China's food pain to be New Zealand's gain
Tyndall Monthly Commentary: Food supply problems are likely to slow China's growth rate in the near future but could boost New Zealand's dairy sector and drive our dollar higher.
Tuesday, September 4th 2012, 9:00AM
by Andrew Hunt
Last week, and somewhat against the world's expectations, it was announced that the Chinese Purchasing Managers' Index had fallen below 48, its lowest level for nine months and a level that might be considered as being consistent with a technical recession in China. Moreover, our own weighted estimate of the true underlying industrial production growth has dropped to a 1% year-on-year rate, which implies that production year-to-date has been essentially flat in China's vast industrial sector.
Initially, financial markets responded to this latest run of weak Chinese data by rallying on the belief that the local authorities would now "have to ease" on the back of this weak economic performance. With China, though, potentially having suffered a $60 billion balance of payments deficit in the second quarter as a result of sharply accelerating levels of domestic capital flight, there may now be a binding external sector constraint to domestic policy initiatives; China may not be able to ease without sacrificing its currency at a most inopportune moment in the global political calendar. Hence, the "big easing in China" may still be some way off, despite the weak output data.
Moreover, even if the external accounts were not seen as a constraint by domestic policymakers, the still rapid rate of wage inflation within the economy should be a constraint. According to China's own data, wage inflation is still north of 20%, although this is not currently being reflected in either the CPI or even export prices. We suspect that this dichotomy between the behaviour of wage inflation rates and output prices is largely because companies are being obliged by the weak demand situation to absorb the wage pressures, with an unwelcome impact on profit rates.
To many, it may be surprising to find that China still apparently has a wage inflation problem, given the acute economic weakness that we are observing. In fact, we suspect that the demand for labour resources is indeed quite weak at present but despite this, wages are rising simply because they cannot fall below subsistence levels. It is the rise in the latter that is continuing to drive up wages at present, even against a background of very weak industrial output trends.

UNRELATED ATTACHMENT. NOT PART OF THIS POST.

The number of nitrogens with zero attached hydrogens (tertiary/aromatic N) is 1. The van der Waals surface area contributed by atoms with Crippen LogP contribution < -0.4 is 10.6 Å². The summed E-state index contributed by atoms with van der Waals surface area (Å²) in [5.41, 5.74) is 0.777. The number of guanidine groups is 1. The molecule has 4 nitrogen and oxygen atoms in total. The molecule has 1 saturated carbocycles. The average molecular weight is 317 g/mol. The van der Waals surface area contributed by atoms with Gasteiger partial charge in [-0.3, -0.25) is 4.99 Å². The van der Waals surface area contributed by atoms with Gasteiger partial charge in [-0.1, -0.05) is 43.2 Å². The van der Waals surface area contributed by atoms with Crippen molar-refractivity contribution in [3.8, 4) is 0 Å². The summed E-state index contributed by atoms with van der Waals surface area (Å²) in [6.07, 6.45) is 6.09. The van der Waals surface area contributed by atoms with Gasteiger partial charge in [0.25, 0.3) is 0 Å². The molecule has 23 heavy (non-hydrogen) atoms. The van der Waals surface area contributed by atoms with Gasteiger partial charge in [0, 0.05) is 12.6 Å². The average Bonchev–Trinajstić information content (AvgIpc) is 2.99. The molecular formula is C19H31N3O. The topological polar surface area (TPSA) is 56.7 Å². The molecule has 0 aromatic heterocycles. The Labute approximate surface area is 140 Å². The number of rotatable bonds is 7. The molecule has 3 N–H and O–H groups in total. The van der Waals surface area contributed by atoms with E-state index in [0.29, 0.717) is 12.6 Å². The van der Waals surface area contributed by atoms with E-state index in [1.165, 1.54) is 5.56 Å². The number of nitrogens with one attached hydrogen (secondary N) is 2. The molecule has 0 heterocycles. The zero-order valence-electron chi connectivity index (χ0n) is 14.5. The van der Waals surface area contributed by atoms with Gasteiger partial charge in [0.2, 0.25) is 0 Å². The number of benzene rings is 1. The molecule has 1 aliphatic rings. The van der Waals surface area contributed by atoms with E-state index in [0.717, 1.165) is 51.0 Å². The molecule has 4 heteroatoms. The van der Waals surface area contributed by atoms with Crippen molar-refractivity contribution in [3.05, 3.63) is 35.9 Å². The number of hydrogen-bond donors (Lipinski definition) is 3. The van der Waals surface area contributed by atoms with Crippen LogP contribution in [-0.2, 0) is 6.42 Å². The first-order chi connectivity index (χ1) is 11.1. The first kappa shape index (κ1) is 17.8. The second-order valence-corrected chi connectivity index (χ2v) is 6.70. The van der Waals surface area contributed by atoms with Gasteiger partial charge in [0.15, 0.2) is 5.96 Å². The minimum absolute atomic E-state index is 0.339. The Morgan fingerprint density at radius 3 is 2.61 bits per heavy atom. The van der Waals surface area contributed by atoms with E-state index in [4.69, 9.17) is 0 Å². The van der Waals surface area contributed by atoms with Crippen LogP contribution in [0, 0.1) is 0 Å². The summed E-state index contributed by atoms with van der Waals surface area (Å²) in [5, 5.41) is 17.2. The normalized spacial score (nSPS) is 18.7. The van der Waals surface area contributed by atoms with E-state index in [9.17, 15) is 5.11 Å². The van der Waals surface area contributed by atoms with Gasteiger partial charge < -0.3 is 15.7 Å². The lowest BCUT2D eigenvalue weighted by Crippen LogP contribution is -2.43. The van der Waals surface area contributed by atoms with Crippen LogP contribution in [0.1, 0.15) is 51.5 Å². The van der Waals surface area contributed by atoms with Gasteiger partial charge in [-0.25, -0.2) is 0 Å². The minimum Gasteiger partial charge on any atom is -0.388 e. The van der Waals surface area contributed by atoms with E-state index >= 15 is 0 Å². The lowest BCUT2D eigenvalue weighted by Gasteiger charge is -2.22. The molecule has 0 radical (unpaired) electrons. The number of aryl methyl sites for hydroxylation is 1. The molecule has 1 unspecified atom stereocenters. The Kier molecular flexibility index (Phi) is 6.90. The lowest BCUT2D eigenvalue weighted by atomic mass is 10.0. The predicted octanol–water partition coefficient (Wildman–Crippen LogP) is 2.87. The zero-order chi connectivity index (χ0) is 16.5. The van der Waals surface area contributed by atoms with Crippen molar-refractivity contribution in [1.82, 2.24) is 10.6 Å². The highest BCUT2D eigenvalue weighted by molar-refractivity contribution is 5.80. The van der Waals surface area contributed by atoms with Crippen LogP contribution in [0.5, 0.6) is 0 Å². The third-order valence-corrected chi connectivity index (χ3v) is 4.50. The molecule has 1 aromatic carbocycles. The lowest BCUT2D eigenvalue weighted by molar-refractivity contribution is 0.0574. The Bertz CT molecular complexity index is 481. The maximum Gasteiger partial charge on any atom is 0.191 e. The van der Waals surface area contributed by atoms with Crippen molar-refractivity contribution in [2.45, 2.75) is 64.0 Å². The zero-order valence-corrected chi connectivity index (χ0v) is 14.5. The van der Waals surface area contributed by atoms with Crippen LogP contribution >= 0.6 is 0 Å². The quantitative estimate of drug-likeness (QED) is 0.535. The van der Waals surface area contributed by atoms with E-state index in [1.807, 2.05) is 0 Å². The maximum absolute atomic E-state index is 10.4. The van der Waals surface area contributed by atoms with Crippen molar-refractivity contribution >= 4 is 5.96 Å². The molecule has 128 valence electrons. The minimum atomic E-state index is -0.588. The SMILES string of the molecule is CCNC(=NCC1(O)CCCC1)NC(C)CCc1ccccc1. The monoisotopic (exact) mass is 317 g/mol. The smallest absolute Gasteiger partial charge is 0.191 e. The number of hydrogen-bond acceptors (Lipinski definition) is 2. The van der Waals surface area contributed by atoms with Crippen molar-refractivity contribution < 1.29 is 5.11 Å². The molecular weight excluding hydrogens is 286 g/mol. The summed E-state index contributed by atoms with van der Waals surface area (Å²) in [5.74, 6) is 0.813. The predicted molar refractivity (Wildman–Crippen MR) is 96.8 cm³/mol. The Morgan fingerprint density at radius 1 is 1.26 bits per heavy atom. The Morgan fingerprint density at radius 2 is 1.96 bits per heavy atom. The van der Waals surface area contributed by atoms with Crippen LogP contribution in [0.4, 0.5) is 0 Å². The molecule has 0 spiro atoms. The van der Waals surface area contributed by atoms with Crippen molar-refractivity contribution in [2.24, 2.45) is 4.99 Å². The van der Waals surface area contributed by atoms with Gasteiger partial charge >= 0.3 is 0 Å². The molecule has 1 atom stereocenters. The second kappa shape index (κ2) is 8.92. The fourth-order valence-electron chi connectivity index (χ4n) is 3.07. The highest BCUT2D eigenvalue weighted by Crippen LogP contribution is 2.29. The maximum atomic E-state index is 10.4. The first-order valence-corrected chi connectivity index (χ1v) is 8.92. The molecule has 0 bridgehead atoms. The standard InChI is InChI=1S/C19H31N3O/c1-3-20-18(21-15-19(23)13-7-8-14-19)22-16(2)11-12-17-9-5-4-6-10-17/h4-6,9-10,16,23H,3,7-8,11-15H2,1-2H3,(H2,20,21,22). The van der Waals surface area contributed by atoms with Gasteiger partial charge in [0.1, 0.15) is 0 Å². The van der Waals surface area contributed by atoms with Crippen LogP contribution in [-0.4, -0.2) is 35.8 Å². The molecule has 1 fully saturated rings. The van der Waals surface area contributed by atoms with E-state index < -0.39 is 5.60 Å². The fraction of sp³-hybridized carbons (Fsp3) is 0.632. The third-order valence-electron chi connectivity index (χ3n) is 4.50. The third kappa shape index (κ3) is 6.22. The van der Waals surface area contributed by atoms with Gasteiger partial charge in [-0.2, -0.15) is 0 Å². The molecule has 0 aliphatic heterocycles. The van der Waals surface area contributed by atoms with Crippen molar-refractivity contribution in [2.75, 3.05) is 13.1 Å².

According to our analysis, the cause of a sharp rise in (particularly urban) subsistence costs in China over recent years has been a mixture of the effects of the past increases in property prices and - most importantly of all - the continuing food supply issues that have dogged the economy for some time now. China's own population data reveals that, over the last 10 years, China's urban population has expanded at an average rate of 3.7%, implying that the urban population has increased by almost 40% in a remarkably short space of time. We estimate from the available data, though, that the growth in "marketable" food output over the same period has been notably slower, perhaps only expanding at an average rate of 2.7%. This proprietary estimate of agricultural production is based on a weighted average of the food output data, rather than on the authorities' official aggregate data, which is reported rather unhelpfully in nominal terms.
The reasons for the relatively slow rate of agricultural output growth (which is certainly well behind the 15% average growth rate of IP over the last ten years) are likely to centre on the ongoing stagnation in the amount of farm area that is being sown, the various water supply issues, the removal of labour from this traditionally relatively low-productivity sector and the inefficiencies implied in the farm ownership system. Certainly, China's agricultural sector remains ripe for reform but, in the near term, more temporary measures have to be found in order to address the Chinese food crisis.
In the short term, we would suggest that virtually all that can be done to correct China's food output shortfall is either for the country to slow the urbanisation process and/or to begin to import more food and both these seem to be occurring at present. Indeed, we find that, according to press reports and anecdotal evidence, the pace of urbanisation does seem to have slowed of late and, more reliably, China's own trade data reveals that, in nominal USD denominated terms, Chinese food imports officially rose by 31% in the year to July and that they have grown at close to a 40% average annual rate over the last 3-4 years - a seemingly consistent development within our overall story.